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Wednesday, February 11, 2009

Virginia Gov. Kaine Calls for Citizen Input on Stimulus

Some good ideas do come from Virginia....

Here's a great synthesis of tech and government: National Journal's Tech Daily Dose reports that Virginia Governor Tim Kaine has launched Stimulus.Virginia.Gov, a portal where Virginians (and anyone else interested) can submit ideas for how Virginia ought to use its chunk of the stimulus package (which may arrive on President Obama's desk by the weekend, just as the Dems planned...or maybe not!).

Gov. Kaine opened the site yesterday. As of 16:08 EST today, I find 763 proposals for all sorts of projects:
  • #710: Replace the town of Chilhowie's water tanks ($1,500,000).
  • #725: Keep Aubrey Temple's hardware store open ($50,000).
  • #753: Every penny to direct tax relief ($TBD).
  • #759: Subsidize medication for old folks and fix up hospitals ($100,000,000).
  • #760: resurface roads in Rocky Run ($100,000).
  • #762: replace an organization's furnace with new green equipment ($3,000).
Three cheers for citizen participation!

The proposal report page also offers a nice little "Export to Excel" button that would allow me to download the whole list of proposals and sort them by dollar amount, proposer, etc. Bless you, Virginia.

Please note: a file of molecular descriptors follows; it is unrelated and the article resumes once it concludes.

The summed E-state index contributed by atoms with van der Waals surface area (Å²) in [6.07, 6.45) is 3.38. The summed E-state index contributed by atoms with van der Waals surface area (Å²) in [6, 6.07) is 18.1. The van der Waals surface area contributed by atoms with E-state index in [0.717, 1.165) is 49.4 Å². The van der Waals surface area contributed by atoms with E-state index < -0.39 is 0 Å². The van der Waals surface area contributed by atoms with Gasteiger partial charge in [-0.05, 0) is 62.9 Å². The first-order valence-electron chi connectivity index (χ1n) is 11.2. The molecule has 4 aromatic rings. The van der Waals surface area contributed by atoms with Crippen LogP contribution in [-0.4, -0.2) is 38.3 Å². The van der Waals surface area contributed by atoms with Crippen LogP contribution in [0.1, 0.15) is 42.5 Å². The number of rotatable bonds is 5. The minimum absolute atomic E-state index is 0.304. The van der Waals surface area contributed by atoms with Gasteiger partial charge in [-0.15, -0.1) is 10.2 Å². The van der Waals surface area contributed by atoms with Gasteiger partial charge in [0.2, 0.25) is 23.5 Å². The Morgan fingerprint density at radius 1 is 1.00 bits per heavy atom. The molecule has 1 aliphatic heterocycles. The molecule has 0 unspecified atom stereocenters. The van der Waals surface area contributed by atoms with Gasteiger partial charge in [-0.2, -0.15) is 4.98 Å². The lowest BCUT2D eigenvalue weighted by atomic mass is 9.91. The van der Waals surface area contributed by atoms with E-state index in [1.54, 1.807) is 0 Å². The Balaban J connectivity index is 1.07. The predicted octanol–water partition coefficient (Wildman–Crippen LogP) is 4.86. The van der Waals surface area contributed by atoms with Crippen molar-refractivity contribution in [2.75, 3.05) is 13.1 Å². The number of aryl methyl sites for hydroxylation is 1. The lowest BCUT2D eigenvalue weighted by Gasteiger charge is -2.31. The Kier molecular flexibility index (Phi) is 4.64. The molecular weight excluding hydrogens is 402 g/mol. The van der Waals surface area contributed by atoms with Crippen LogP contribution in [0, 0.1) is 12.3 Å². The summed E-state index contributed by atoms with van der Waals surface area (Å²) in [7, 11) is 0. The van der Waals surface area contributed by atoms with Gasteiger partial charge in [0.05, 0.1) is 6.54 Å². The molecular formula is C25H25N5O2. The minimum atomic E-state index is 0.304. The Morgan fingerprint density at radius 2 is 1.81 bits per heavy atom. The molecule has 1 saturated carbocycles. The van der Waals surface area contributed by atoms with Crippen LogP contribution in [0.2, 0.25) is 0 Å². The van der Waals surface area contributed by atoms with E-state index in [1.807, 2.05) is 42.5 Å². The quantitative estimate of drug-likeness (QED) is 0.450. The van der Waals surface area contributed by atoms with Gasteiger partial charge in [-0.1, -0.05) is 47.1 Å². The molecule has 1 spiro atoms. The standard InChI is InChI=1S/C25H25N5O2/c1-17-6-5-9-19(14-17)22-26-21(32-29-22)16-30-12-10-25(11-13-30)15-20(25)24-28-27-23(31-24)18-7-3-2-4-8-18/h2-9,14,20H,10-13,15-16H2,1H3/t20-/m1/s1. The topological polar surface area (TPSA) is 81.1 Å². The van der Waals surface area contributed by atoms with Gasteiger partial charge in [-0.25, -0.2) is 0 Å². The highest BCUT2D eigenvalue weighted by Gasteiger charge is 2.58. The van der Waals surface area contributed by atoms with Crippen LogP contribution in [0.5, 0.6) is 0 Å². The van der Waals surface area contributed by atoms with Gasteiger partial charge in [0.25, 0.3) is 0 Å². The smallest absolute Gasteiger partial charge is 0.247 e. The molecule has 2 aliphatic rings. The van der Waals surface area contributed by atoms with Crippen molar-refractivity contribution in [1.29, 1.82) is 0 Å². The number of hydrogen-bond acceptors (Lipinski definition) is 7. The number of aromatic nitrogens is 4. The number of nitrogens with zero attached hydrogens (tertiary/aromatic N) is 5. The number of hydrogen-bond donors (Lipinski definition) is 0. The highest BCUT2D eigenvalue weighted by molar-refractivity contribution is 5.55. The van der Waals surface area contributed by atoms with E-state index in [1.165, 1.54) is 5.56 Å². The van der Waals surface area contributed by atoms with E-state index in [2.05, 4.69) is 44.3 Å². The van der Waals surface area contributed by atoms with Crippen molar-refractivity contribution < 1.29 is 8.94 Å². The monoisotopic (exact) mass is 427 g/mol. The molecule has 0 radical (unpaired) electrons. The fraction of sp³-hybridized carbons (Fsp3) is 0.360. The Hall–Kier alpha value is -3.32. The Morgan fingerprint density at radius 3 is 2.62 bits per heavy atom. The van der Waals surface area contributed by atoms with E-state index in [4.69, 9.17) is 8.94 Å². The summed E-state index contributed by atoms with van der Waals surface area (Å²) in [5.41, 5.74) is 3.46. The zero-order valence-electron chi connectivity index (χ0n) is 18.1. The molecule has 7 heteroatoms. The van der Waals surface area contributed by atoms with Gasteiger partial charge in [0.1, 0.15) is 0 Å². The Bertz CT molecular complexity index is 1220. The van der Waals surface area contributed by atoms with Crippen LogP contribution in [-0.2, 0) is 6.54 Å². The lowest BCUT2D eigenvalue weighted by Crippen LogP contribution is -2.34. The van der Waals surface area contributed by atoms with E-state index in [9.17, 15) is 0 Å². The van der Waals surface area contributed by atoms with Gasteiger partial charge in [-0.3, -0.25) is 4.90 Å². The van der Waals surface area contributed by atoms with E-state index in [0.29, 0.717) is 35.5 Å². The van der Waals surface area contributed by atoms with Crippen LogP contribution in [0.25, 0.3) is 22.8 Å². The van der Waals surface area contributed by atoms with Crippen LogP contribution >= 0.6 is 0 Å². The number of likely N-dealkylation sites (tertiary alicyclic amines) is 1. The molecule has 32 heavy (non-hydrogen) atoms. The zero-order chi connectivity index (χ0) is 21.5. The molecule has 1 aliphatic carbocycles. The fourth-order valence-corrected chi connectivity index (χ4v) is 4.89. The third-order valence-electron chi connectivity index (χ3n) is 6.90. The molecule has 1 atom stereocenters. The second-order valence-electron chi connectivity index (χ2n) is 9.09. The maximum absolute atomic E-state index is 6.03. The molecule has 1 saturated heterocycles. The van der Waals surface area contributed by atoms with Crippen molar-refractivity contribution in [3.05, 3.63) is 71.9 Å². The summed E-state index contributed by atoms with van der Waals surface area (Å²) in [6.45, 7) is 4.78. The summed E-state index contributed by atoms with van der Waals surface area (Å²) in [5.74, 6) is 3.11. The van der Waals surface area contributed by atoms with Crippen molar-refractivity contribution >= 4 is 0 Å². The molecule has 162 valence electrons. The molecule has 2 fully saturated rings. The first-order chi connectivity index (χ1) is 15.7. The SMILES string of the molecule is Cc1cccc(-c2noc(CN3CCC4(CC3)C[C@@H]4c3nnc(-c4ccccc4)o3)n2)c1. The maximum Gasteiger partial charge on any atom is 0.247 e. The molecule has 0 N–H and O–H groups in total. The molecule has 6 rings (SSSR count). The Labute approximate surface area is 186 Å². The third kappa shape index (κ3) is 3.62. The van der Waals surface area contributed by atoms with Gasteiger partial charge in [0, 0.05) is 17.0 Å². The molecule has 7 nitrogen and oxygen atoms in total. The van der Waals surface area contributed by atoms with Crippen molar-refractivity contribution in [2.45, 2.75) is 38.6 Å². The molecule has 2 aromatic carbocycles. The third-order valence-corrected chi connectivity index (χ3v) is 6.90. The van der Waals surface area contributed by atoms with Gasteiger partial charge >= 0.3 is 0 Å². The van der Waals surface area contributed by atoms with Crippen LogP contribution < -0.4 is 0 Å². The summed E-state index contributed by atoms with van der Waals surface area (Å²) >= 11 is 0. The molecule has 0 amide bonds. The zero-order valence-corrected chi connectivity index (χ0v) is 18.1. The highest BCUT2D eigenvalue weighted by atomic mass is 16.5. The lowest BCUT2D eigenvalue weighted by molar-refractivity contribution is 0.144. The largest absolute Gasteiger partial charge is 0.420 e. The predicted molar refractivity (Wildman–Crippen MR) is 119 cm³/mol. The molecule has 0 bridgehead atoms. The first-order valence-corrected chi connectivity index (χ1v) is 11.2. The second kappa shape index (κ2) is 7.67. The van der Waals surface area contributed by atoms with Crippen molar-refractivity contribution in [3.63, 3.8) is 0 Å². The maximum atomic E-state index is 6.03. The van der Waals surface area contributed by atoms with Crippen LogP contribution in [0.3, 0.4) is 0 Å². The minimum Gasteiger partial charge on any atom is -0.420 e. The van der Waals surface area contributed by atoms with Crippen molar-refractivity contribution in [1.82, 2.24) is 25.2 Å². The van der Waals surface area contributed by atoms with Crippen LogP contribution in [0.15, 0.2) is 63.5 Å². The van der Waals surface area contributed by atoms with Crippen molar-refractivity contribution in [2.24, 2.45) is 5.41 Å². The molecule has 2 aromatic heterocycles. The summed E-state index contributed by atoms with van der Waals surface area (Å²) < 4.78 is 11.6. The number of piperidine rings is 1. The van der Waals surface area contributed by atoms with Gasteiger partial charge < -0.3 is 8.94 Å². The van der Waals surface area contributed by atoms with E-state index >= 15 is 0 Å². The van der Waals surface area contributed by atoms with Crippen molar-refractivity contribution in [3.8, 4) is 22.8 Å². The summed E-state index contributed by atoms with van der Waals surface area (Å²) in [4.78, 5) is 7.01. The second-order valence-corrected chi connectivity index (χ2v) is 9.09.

At this rate, Governor Kaine and the Virginia General Assembly may have a general outline for how to put the stimulus money to work before Governor Rounds can even find a pen and paper to write out an order for a special session. (Legislature, my spreadsheets remain at your disposal. Give me a call!)

[cross-posted from my e-government research blog]


  1. Meanwhile we have a SD republicant blog with 7 posts over a minor traffic accident. The anecdotal blogging differences between the VA Gov and SD repubs are an indicator of who wants to govern and who wants to merely throw stones.

  2. Just heard the Los Angeles mayor on TV saying he wanted the stimulus money to bypass the normal channels and be given to cities that have the most people.
    So much for SD!

    The vultures are now out.

  3. My financial cortex wraps easily around #725 and #753. They would have a direct and immediate benefit to the nation's economy. The other ideas are noble, but in my opinion, they should be supported with other funds.

  4. I don't know, Stan -- #753 didn't reverse the recession last spring. Would it work any better this time? Seems to me tax rebates would create jobs only indirectly, as the money trickled through individual pockets (with some diverted to savings), increasing demand, and producers responding by maybe hiring more people. Is that faster than the federal government saying, "We're building roads and hiring now"?

  5. Good point, Cory. I've been looking too hard at consumer spending and not hard enough at job creation. Based on the green curve in your "holy crap" post, I suspect job creation ought to be our number one priority right now. Time for me to revise my thinking.


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